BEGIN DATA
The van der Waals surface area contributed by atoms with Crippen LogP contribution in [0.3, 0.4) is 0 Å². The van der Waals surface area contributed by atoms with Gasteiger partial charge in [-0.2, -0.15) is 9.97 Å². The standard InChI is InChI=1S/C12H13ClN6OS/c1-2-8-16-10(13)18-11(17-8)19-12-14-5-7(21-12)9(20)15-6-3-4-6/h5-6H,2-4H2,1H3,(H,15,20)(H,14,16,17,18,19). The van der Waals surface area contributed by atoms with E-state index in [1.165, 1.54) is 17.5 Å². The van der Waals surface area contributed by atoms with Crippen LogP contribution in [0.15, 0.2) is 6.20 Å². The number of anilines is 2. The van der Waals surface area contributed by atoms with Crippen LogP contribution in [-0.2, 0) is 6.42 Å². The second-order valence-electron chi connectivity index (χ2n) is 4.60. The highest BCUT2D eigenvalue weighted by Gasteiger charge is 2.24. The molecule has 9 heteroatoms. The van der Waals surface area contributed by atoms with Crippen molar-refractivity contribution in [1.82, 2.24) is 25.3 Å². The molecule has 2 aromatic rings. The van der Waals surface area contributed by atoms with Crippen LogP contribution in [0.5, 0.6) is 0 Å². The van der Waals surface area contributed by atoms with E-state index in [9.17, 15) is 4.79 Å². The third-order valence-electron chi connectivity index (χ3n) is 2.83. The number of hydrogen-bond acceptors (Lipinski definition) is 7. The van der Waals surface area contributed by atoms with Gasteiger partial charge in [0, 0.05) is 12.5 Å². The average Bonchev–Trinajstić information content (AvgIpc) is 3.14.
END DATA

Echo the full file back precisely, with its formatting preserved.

The van der Waals surface area contributed by atoms with Crippen LogP contribution in [0.3, 0.4) is 0 Å². The van der Waals surface area contributed by atoms with Gasteiger partial charge in [-0.2, -0.15) is 9.97 Å². The standard InChI is InChI=1S/C12H13ClN6OS/c1-2-8-16-10(13)18-11(17-8)19-12-14-5-7(21-12)9(20)15-6-3-4-6/h5-6H,2-4H2,1H3,(H,15,20)(H,14,16,17,18,19). The van der Waals surface area contributed by atoms with E-state index in [1.165, 1.54) is 17.5 Å². The van der Waals surface area contributed by atoms with Crippen LogP contribution in [0.15, 0.2) is 6.20 Å². The number of anilines is 2. The van der Waals surface area contributed by atoms with Crippen LogP contribution in [-0.2, 0) is 6.42 Å². The second-order valence-electron chi connectivity index (χ2n) is 4.60. The highest BCUT2D eigenvalue weighted by Gasteiger charge is 2.24. The molecule has 9 heteroatoms. The van der Waals surface area contributed by atoms with Crippen molar-refractivity contribution in [1.82, 2.24) is 25.3 Å². The molecule has 2 aromatic rings. The van der Waals surface area contributed by atoms with Crippen LogP contribution in [0.5, 0.6) is 0 Å². The van der Waals surface area contributed by atoms with E-state index in [9.17, 15) is 4.79 Å². The third-order valence-electron chi connectivity index (χ3n) is 2.83. The number of hydrogen-bond acceptors (Lipinski definition) is 7. The van der Waals surface area contributed by atoms with Gasteiger partial charge in [0, 0.05) is 12.5 Å². The average Bonchev–Trinajstić information content (AvgIpc) is 3.14.